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Be Constructive—Not Invasive—With Big Data, The WSJ Experts Stream

Be Constructive—Not Invasive—With Big Data, The WSJ Experts Stream | Innovation & Institutions, Will it Blend? | Scoop.it

Two perspectives:  1) ...the real risk in a hyper-data world is use that crosses the line between constructive and invasive, and 2) that people will use it naively, and to mistake correlation.

   

Angela Ahrendts:  The security dimensions of Big Data are well rehearsed, and protection must be a given. ...the real risk in a hyper-data world is use that crosses the line between constructive and invasive.

  

For us, Big Data must be about serving our customers’ interests, rather than our own.

      

….Customer information should work for the customer, making every retail experience a great retail experience...    Appropriately protected and intelligently used, we believe it can do just that.

  

Angela Ahrendts (@AngelaAhrendts) is the CEO of Burberry.


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Figuring out what causes what, and why and under what circumstances is hard work. Big Data is a tool for this work, not a substitute for it.

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Andrew McAfee:  ... Big data’s great promise is that it’ll get us out of ....decision-making by HiPPO—the Highest-Paid Person’s Opinion. ... In the same way that witch doctors gave way to actual doctors as medicine became a science, HiPPOs will in many domains give way to data-driven decision making.


Many people accurately perceive that Big Data will give rise to privacy concerns, but I want to highlight a different risk:


  • That people will use it naively, and to mistake correlation (“as the geese fly away, the weather gets colder”) with causation (“the geese are causing winter!”). Figuring out what causes what, and why and under what circumstances is hard work. Big Data is a tool for this work, not a substitute for it.


Andrew McAfee ( @amcafee ), a principal research scientist at Massachusetts Institute of Technology and the co-author of the e-book “Race Against the Machine: How the Digital Revolution is Accelerating Innovation, Driving Productivity, and Irreversibly Transforming Employment and the Economy.”



Recent posts by Deb:  

  


Deb Nystrom, REVELN's insight:

I've already received a comment on my LinkedIn stream about the invasiveness of big data and employee email.  Here's two more perspectives on using Big Data well.  ~  D

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Deb Nystrom, REVELN's curator insight, November 25, 2013 7:41 AM

This article from this past April offers a way to see beyond the "shiny new toy" syndrome of the Big Data buzzwords, to help it be the tool it's meant to be.  ~  Deb

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Faster and more creative when solving OTHER people's problems

Faster and more creative when solving OTHER people's problems | Innovation & Institutions, Will it Blend? | Scoop.it
Recent research reveals that people are more capable of mental novelty when thinking on behalf of others than for themselves.

 

Great piece on enriching the field of view and other perspectives, something we also encourage in executive coaching.  


________________________


...abstract thinking leads to greater creativity. ...But in our businesses and our lives, we often do the opposite.

________________________


Excerpts:

 

Over the years, social scientists have found that abstract thinking leads to greater creativity. That means that if we care about innovation we need to be more abstract and therefore more distant. But in our businesses and our lives, we often do the opposite. We intensify our focus rather than widen our view. We draw closer rather than step back.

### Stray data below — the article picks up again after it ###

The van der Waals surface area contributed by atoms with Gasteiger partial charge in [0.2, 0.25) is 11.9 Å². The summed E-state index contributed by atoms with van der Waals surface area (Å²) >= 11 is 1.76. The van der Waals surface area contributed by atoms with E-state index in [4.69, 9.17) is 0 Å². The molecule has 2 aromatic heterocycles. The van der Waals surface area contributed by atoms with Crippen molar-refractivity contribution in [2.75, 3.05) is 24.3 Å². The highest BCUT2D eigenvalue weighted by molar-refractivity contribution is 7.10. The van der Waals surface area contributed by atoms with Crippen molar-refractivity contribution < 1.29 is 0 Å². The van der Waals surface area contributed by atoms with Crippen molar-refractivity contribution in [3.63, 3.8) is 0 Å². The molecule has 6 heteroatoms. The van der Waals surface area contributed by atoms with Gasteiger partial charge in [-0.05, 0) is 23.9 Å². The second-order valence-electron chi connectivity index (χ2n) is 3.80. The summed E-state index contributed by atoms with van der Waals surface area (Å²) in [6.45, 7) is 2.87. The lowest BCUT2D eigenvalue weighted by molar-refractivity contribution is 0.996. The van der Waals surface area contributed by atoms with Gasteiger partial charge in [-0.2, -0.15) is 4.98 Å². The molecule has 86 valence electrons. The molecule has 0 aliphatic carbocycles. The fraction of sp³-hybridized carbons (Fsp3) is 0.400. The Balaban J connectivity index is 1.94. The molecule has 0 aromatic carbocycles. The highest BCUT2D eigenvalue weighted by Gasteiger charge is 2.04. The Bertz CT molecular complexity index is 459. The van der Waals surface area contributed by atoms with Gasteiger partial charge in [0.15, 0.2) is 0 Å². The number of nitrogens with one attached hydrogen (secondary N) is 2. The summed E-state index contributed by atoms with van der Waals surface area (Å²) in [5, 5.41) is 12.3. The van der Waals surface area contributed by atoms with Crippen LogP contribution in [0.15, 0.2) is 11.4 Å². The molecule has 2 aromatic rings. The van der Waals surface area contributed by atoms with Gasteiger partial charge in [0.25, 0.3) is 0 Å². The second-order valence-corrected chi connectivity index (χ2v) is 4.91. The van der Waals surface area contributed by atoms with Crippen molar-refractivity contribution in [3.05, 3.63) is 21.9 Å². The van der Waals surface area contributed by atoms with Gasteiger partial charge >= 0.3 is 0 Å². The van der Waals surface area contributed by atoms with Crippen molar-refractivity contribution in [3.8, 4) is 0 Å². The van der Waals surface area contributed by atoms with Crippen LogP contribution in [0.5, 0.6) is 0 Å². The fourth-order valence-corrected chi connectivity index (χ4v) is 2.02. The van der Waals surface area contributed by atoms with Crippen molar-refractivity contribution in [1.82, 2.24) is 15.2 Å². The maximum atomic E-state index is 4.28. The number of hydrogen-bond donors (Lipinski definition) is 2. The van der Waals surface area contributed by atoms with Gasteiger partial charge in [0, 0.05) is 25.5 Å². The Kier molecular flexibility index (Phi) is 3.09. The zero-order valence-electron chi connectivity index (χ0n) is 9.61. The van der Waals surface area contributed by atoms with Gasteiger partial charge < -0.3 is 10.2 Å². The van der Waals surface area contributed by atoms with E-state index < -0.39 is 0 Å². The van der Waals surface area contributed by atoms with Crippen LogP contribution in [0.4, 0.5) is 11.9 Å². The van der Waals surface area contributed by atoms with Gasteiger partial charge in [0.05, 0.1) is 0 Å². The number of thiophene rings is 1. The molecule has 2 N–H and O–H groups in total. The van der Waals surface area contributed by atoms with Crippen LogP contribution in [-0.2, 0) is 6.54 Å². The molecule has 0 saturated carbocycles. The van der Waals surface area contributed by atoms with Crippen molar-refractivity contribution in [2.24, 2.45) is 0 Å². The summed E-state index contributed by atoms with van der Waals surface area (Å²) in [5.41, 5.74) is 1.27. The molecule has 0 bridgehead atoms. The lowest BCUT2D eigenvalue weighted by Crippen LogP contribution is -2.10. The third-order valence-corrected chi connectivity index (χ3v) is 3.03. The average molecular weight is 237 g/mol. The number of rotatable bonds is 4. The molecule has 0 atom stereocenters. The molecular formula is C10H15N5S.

That's a mistake, Polman and Emich suggest. "That decisions for others are more creative than decisions for the self... should prove of considerable interest to negotiators, managers, product designers, marketers and advertisers, among many others," they write.

 

Dan Pink's suggestions, excerpted:

  

• Recruit more independent directors.   Begin with corporate governance. 

~ having independent directors on the boards of public companies. 

 

• Rethink the structure of your firm.

Perhaps loose alliances of distantly connected people

 

• Harness the power of peers.

....assemble a small group of peers – all from different industries – and gather periodically to exchange ideas and offer solutions from new perspectives.

 

• Find a problem-swapping partner.

Find a friend or colleague with whom you can occasionally swap problems...

 

• Disasssociate yourself.

Imagine you're doing it for someone else...


Full article here

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Creating your Own Luck to Build a Successful Innovation Culture, the Innovator's Mindset

Creating your Own Luck to Build a Successful Innovation Culture, the Innovator's Mindset | Innovation & Institutions, Will it Blend? | Scoop.it

"Is it a mindset of creating your own luck that sets innovative organizations apart?"


Do the featured characteristics of innovative cultures in organizations follow the make-your-own-luck characteristics listed in this article?   See if you agree that it's about having a certain mindset translated to culture:


Excerpted:


...Having a positive, innovator’s mindset actually CREATES success, and luck.


In The Luck Factor (Miramax, 2003) professor Richard Wiseman, from the University of Hertfordshire, details his research providing the following insight – Luck (or success) comes to those who embrace and embody four essential principles:


Creating luck by noticing and acting on opportunities,
Expecting that one can create luck through perseverance,
‣ Making decisions which are informed by the well honed intuition, and
‣ Resisting the negative by finding and even creating the bright side of every situation


The post author, Bradley Bendle, also cites several other recent innovation books including a model from Andy Stefanovich in Look at More (Jossey-Bass, 2011) and his five M’s framework (Mood, Mindset, Mechanisms, Measurement, Momentum.)


Like other posts on his site, the post is rich in citations plus the author's own spin and distillation based on his innovation readings including his view of the Innovator’s Mindset as being comprised of following six reinforcing domains: